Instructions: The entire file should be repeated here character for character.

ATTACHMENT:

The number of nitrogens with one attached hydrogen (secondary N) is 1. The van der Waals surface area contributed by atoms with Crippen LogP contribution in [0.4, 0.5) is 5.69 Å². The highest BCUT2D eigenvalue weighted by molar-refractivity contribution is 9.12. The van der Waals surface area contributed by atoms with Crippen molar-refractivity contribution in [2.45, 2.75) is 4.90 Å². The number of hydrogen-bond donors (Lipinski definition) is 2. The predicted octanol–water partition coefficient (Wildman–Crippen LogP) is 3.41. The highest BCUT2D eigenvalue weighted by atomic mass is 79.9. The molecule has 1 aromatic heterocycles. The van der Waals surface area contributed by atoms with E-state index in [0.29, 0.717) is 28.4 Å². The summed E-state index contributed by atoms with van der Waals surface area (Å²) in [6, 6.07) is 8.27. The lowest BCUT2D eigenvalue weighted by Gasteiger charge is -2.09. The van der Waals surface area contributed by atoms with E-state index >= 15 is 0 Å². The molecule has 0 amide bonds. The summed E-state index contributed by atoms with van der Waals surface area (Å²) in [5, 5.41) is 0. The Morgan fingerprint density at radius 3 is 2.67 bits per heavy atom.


The number of nitrogens with one attached hydrogen (secondary N) is 1. The van der Waals surface area contributed by atoms with Crippen LogP contribution in [0.4, 0.5) is 5.69 Å². The highest BCUT2D eigenvalue weighted by molar-refractivity contribution is 9.12. The van der Waals surface area contributed by atoms with Crippen molar-refractivity contribution in [2.45, 2.75) is 4.90 Å². The number of hydrogen-bond donors (Lipinski definition) is 2. The predicted octanol–water partition coefficient (Wildman–Crippen LogP) is 3.41. The highest BCUT2D eigenvalue weighted by atomic mass is 79.9. The molecule has 1 aromatic heterocycles. The van der Waals surface area contributed by atoms with E-state index in [0.29, 0.717) is 28.4 Å². The summed E-state index contributed by atoms with van der Waals surface area (Å²) in [6, 6.07) is 8.27. The lowest BCUT2D eigenvalue weighted by Gasteiger charge is -2.09. The van der Waals surface area contributed by atoms with E-state index >= 15 is 0 Å². The molecule has 0 amide bonds. The summed E-state index contributed by atoms with van der Waals surface area (Å²) in [5, 5.41) is 0. The Morgan fingerprint density at radius 3 is 2.67 bits per heavy atom.